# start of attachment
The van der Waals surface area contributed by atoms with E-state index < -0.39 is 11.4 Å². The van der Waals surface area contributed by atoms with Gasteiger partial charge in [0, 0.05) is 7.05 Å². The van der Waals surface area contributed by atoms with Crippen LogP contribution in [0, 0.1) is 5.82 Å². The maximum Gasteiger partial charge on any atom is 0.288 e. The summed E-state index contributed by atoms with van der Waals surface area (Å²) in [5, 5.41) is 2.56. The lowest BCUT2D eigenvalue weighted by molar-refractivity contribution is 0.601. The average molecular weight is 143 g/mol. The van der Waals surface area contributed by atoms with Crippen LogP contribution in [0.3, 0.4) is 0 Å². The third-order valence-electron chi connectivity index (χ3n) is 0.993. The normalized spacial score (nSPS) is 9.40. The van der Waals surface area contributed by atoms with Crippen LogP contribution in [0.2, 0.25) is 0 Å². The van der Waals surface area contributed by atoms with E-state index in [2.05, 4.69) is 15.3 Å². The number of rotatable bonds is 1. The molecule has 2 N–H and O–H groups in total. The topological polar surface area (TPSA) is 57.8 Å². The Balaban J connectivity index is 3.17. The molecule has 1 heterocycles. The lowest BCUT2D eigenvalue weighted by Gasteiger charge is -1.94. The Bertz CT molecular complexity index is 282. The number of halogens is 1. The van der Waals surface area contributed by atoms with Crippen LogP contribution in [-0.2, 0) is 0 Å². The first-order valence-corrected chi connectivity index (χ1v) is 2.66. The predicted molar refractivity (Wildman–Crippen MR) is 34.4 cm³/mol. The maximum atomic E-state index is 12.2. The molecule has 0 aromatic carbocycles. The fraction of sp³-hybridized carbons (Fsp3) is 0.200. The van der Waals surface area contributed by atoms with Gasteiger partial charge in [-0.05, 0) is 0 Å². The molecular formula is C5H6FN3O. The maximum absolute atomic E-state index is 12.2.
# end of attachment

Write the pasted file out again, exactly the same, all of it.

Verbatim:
The van der Waals surface area contributed by atoms with E-state index < -0.39 is 11.4 Å². The van der Waals surface area contributed by atoms with Gasteiger partial charge in [0, 0.05) is 7.05 Å². The van der Waals surface area contributed by atoms with Crippen LogP contribution in [0, 0.1) is 5.82 Å². The maximum Gasteiger partial charge on any atom is 0.288 e. The summed E-state index contributed by atoms with van der Waals surface area (Å²) in [5, 5.41) is 2.56. The lowest BCUT2D eigenvalue weighted by molar-refractivity contribution is 0.601. The average molecular weight is 143 g/mol. The van der Waals surface area contributed by atoms with Crippen LogP contribution in [0.3, 0.4) is 0 Å². The third-order valence-electron chi connectivity index (χ3n) is 0.993. The normalized spacial score (nSPS) is 9.40. The van der Waals surface area contributed by atoms with Crippen LogP contribution in [0.2, 0.25) is 0 Å². The van der Waals surface area contributed by atoms with E-state index in [2.05, 4.69) is 15.3 Å². The number of rotatable bonds is 1. The molecule has 2 N–H and O–H groups in total. The topological polar surface area (TPSA) is 57.8 Å². The Balaban J connectivity index is 3.17. The molecule has 1 heterocycles. The lowest BCUT2D eigenvalue weighted by Gasteiger charge is -1.94. The Bertz CT molecular complexity index is 282. The number of halogens is 1. The van der Waals surface area contributed by atoms with Crippen LogP contribution in [-0.2, 0) is 0 Å². The first-order valence-corrected chi connectivity index (χ1v) is 2.66. The predicted molar refractivity (Wildman–Crippen MR) is 34.4 cm³/mol. The maximum atomic E-state index is 12.2. The molecule has 0 aromatic carbocycles. The fraction of sp³-hybridized carbons (Fsp3) is 0.200. The van der Waals surface area contributed by atoms with Gasteiger partial charge in [-0.05, 0) is 0 Å². The molecular formula is C5H6FN3O. The maximum absolute atomic E-state index is 12.2.